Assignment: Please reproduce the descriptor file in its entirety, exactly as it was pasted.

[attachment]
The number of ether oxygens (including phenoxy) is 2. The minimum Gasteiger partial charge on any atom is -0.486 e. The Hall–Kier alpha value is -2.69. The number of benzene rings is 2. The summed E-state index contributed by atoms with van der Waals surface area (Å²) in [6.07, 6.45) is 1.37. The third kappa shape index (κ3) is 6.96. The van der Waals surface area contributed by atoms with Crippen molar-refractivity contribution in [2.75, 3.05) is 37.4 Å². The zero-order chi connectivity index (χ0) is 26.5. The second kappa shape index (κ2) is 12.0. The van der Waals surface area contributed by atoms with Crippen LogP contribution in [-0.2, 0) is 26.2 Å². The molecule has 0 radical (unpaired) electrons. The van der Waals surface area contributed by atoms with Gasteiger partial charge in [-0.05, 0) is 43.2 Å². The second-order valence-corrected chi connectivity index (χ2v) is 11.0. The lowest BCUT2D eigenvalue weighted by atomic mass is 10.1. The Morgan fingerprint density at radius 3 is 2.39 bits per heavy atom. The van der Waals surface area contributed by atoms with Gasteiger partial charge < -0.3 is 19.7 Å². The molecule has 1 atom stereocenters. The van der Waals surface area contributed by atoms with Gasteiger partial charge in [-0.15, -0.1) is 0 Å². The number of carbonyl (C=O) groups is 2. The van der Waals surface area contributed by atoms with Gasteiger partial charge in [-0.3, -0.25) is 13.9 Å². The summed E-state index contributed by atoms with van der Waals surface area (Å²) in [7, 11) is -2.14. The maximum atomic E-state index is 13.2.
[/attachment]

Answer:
The number of ether oxygens (including phenoxy) is 2. The minimum Gasteiger partial charge on any atom is -0.486 e. The Hall–Kier alpha value is -2.69. The number of benzene rings is 2. The summed E-state index contributed by atoms with van der Waals surface area (Å²) in [6.07, 6.45) is 1.37. The third kappa shape index (κ3) is 6.96. The van der Waals surface area contributed by atoms with Crippen molar-refractivity contribution in [2.75, 3.05) is 37.4 Å². The zero-order chi connectivity index (χ0) is 26.5. The second kappa shape index (κ2) is 12.0. The van der Waals surface area contributed by atoms with Crippen LogP contribution in [-0.2, 0) is 26.2 Å². The molecule has 0 radical (unpaired) electrons. The van der Waals surface area contributed by atoms with Gasteiger partial charge in [-0.05, 0) is 43.2 Å². The second-order valence-corrected chi connectivity index (χ2v) is 11.0. The lowest BCUT2D eigenvalue weighted by atomic mass is 10.1. The Morgan fingerprint density at radius 3 is 2.39 bits per heavy atom. The van der Waals surface area contributed by atoms with Gasteiger partial charge < -0.3 is 19.7 Å². The molecule has 1 atom stereocenters. The van der Waals surface area contributed by atoms with Gasteiger partial charge in [-0.15, -0.1) is 0 Å². The number of carbonyl (C=O) groups is 2. The van der Waals surface area contributed by atoms with Gasteiger partial charge in [-0.3, -0.25) is 13.9 Å². The summed E-state index contributed by atoms with van der Waals surface area (Å²) in [7, 11) is -2.14. The maximum atomic E-state index is 13.2.